Once the high wears off, and it does take a while to wear off, the javelin throw of Arshad Nadeem at the Commonwealth Games being quite spectacular there is a feeling of déjà vu that sets in. Because there had been a national conversation about the sorry state of the sports and athletics infrastructure in the country when Nadeem had qualified for the final of the Olympics earlier this year. Back then, report upon report in the newspapers and on TV had contrasted the state support (or lack thereof) that Nadeem had received against the extremely well-trained Neeraj Chopra, who went on to win the gold medal.
And now, we are having the exact same conversation all over again. Back then, the nation was impressed by how this young lad just did it all by himself and became the first Pakistani track and field athlete to directly qualify for the Olympics, and titillated us with the prospect of the wonders he could do if given some proper attention. Things would change from now on, we were told. Well, the Mian Channu boy did perform wonders, but again, without proper patronage. In Pakistan, the few athletes who thrive, do so despite the state, not because of it.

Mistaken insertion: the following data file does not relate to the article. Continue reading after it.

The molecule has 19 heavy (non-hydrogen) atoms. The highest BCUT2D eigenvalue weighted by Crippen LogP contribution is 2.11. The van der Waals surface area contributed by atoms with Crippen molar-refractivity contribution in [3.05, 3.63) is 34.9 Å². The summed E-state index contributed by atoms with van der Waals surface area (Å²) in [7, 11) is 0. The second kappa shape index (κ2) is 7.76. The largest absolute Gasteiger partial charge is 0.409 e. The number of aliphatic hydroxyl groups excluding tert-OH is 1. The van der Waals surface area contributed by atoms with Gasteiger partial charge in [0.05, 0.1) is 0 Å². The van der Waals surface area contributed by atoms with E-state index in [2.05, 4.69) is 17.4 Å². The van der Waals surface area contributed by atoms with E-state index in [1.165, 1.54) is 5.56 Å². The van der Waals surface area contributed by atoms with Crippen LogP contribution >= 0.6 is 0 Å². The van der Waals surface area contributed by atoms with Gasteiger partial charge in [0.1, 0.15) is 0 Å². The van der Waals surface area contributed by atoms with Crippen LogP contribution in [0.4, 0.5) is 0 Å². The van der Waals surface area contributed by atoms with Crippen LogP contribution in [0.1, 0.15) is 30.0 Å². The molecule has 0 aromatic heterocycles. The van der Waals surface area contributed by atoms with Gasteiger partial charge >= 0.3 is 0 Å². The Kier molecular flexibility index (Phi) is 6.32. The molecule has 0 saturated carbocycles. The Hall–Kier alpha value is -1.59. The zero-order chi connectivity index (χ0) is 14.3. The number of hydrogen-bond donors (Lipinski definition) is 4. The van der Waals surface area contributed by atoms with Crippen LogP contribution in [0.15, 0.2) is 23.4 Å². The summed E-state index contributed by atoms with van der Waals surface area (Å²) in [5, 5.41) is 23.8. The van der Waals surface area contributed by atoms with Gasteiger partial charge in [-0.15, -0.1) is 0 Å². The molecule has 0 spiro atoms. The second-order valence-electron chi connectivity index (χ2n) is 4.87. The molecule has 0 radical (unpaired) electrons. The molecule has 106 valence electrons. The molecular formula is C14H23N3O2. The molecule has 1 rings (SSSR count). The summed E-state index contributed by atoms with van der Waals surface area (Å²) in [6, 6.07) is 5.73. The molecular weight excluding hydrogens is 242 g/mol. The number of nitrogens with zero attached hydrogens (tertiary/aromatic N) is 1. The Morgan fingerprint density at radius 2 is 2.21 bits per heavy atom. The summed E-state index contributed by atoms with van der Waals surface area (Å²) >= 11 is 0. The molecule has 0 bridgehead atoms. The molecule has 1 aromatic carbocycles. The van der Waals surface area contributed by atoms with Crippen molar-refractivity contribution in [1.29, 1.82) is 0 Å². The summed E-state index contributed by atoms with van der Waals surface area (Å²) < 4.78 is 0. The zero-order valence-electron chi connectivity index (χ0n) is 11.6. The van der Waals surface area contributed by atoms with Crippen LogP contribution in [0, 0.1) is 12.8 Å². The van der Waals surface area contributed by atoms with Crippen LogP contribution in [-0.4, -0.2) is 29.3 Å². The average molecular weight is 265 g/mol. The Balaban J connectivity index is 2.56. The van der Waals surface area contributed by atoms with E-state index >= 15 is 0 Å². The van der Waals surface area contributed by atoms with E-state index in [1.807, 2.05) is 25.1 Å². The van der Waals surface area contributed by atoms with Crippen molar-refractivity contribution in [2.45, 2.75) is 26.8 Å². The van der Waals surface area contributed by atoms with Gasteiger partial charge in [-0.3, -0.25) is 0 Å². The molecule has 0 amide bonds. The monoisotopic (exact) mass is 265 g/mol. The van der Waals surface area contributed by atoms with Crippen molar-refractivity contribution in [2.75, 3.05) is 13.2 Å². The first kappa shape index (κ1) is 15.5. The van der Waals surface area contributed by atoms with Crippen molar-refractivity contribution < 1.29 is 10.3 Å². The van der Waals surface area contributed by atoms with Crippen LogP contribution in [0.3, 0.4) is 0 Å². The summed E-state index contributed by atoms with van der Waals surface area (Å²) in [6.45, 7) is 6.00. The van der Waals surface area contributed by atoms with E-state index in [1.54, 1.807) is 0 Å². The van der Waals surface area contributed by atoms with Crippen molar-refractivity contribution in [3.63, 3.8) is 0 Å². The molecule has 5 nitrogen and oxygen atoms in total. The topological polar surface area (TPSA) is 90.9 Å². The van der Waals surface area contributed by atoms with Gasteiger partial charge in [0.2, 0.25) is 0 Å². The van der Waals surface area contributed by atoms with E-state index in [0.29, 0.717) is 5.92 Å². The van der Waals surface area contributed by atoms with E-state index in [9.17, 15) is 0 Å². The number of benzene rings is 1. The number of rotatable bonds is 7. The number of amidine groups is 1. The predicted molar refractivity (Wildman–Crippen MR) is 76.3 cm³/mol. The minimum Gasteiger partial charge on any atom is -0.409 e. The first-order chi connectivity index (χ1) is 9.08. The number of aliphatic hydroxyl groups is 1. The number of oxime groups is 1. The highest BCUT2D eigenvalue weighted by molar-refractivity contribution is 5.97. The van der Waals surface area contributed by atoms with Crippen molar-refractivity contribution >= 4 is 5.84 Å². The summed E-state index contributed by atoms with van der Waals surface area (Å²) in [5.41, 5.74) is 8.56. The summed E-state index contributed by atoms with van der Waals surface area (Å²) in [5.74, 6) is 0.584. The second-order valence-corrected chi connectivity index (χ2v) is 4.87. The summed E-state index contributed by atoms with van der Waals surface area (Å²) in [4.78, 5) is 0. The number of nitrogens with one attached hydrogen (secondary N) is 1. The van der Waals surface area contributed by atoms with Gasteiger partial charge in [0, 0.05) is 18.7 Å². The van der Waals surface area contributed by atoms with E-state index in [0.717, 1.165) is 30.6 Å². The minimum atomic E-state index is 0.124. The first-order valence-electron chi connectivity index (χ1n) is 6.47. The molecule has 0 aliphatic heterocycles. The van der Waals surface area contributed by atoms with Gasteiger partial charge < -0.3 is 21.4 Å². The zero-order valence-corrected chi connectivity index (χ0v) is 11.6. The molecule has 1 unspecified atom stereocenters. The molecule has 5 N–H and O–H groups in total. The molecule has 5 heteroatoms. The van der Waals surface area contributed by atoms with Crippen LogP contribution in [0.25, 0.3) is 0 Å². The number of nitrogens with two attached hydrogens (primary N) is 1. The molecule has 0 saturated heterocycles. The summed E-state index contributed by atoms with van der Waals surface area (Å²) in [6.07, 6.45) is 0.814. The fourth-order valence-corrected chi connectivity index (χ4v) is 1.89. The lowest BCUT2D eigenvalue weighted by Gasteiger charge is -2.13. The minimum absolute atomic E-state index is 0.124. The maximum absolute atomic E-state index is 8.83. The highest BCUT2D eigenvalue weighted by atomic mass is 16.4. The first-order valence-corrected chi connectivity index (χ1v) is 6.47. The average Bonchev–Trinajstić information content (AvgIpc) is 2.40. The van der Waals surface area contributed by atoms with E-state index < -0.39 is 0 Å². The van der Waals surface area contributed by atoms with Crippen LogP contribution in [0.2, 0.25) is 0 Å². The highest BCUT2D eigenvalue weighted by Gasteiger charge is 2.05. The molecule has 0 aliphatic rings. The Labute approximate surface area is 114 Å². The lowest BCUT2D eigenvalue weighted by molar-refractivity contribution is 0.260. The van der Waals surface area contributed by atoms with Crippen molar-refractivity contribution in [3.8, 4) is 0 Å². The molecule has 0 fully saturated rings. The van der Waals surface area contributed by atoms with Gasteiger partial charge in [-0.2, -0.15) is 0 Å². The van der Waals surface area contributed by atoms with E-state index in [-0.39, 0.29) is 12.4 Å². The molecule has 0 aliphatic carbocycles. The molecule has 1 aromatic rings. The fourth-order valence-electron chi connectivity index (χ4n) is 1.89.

The nation’s sports bureaucracy is an absolute mess. With politicians, civil bureaucrats and military officers more than willing to be on the boards for foreign junkets but not for actually rolling up their sleeves and doing something to develop an infrastructure to foster talent. There is a common gripe in the country, a well placed one, that sports other than cricket don’t get proper attention in the country. Well, the management and bureaucracy of that sport is also far from ideal, with cabals competing for influence at the expense of better cricketers getting their due.
Arshad Nadeem has done us proud. But we have failed him.